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Next Generation Threat Intelligence and Analytics, IT consulting business



The necessity for better management of the enterprise includes the need for more advanced intel threat tools. 

The need for a Proactive Defensive Cyber Intel Threat tool.

  • There’s a need for better Cyber Security/Endpoint Security as evidenced by the various Cyber Attacks against such notable companies that have been in the news this year. The evolution of commerce on the internet, which had once been a friendly domain has now become a target used by malicious and criminal individuals.Unfortunately, what was a breakthrough in technology that aided in the development of the internet has become a point of entry for attacks. DNS was first standardized in 1984 as a means to generate a human readable label for an underlying IP address. This is the Internet's system for converting alphabetic names into numeric IP addresses. For example, when a Web address (URL) is typed into a browser, DNS servers return the IP address of the Web server associated with that name.
  • This breakthrough enabled the user community to create unique named websites, that enabled the creation of ecommerce. That once friendly cooperative environment has now been replaced with a need for better proactive cyber security technology. Unfortunately, the Internet security industry's ability to take down criminal infrastructure at domain registries, hosting providers or ISPs is not timely enough to be effective.
  • Organizations have been relying on a concept of multiple layers of security, and utilizing various agents, some locally such as antivirus software to protect valuable computer assets. Meanwhile criminals have improved their modes of attack, and the threats have evolved to defeat the security strategies employed by organizations. As noted by the attacks being seen against the antivirus software itself.
  • The antivirus software runs with a privileged user account, and once the attackers have successfully altered the antivirus code they are able to manipulate that endpoint and run as a privileged user. In response to the types of attacks, organizations have developed various security tools to combat threats. The methodologies have produced newer security measures, but the criminals/thieves find more creative ways around these initiatives. Defense minded companies have developed Analytic Platform’s to share Cyber Threat Intel.
  • Sharing this Intel Threat data that has been collected has led to better recognition of threats. However, these patterns of attacks which they catalog and keep a database of, depends on a timely recognition of monitoring and detection to thwart these attacks. There is a push for organizations to report these analyses results in a consistent, well-structured manner to help companies and IT professionals automate the processes used in detecting, preventing, and reporting security incidents.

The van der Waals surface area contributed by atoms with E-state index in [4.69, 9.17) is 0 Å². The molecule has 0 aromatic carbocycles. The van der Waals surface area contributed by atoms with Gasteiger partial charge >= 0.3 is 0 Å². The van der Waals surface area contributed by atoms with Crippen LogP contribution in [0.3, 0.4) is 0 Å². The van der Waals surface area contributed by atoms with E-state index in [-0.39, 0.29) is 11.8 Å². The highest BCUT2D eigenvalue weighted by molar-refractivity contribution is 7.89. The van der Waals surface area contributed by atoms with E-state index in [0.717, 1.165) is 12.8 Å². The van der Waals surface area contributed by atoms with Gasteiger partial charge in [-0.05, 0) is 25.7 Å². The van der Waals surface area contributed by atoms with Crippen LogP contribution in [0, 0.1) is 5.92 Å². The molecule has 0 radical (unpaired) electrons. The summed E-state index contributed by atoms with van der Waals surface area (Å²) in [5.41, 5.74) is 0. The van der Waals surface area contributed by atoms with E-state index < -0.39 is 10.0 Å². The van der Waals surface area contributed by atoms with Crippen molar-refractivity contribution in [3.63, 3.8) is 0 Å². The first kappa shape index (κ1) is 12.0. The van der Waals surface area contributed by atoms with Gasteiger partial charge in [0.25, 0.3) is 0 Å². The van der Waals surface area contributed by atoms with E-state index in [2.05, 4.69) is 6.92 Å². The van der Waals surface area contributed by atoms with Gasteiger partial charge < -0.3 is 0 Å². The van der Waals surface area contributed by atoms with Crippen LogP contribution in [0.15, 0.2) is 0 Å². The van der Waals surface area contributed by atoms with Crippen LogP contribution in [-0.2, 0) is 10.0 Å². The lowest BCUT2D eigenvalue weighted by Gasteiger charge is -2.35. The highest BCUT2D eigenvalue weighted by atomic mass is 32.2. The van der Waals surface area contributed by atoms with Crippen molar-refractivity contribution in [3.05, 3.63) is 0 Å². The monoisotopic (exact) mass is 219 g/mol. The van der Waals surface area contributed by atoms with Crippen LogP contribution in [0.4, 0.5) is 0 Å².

• Some in the industry argue that documenting IOCs, and threats helps organizations and individuals through the sharing of information among the IT community, as well as by improving incident response and computer forensics. The Open IOC framework is one way to consistently describe the results of malware analysis. Other groups such as STIX and TAXII are making efforts to standardize IOC documentation and reporting. Indicators of compromise, or IOC are an important component in the battle against malware and cyberattacks.
  • While they are reactive in nature, organizations that monitor for IOCs diligently and keep up with the latest IOC discoveries and reporting can improve detection rates and response times significantly. This approach is done after the fact, and after a breach or threat has been detected or is ongoing. Indicators of compromise (IOCs) are “pieces of forensic data, such as data found in system log entries or files, that identify potentially malicious activity on a system or network.”
  • Indicators of compromise aid information security and IT professionals in detecting data breaches, malware infections, or other threat activity. By monitoring for indicators of compromise, organizations can detect attacks and act quickly to prevent breaches from occurring or limit damages by stopping attacks in earlier stages. Indicators of compromise act as breadcrumbs that lead infosec and IT pros to detect malicious activity early in the attack sequence.
  • These unusual activities are the red flags that indicate a potential or in-progress attack that could lead to a data breach or systems compromise. In practice IOC’s are not always easy to detect; they can be as simple as metadata elements or incredibly complex malicious code and content samples. Analysts often identify various IOCs to look for correlation and piece them together to analyze a potential threat or incident.
  • Indicators of attack are similar to IOCs, but rather than focusing on forensic analysis of a compromise that has already taken place, indicators of attack focus on identifying attacker activity while an attack is in process. Indicators of compromise help answer the question “What happened?” while indicators of attack can help answer questions like “What is happening and why?”
  • A proactive approach to detection uses both IOAs and IOCs to discover security incidents or threats in as close to real time as possible. While almost all market Intel Threat Platforms hold promise, they are lacking in the fact that they’re reactionary. A modern successful Intel Threat Platform should be proactive, and should have active intelligence that not only monitors, and detects virus’s and malicious activity, but disrupts those threats. Companies should consider a system that is more than just a monitor of events.

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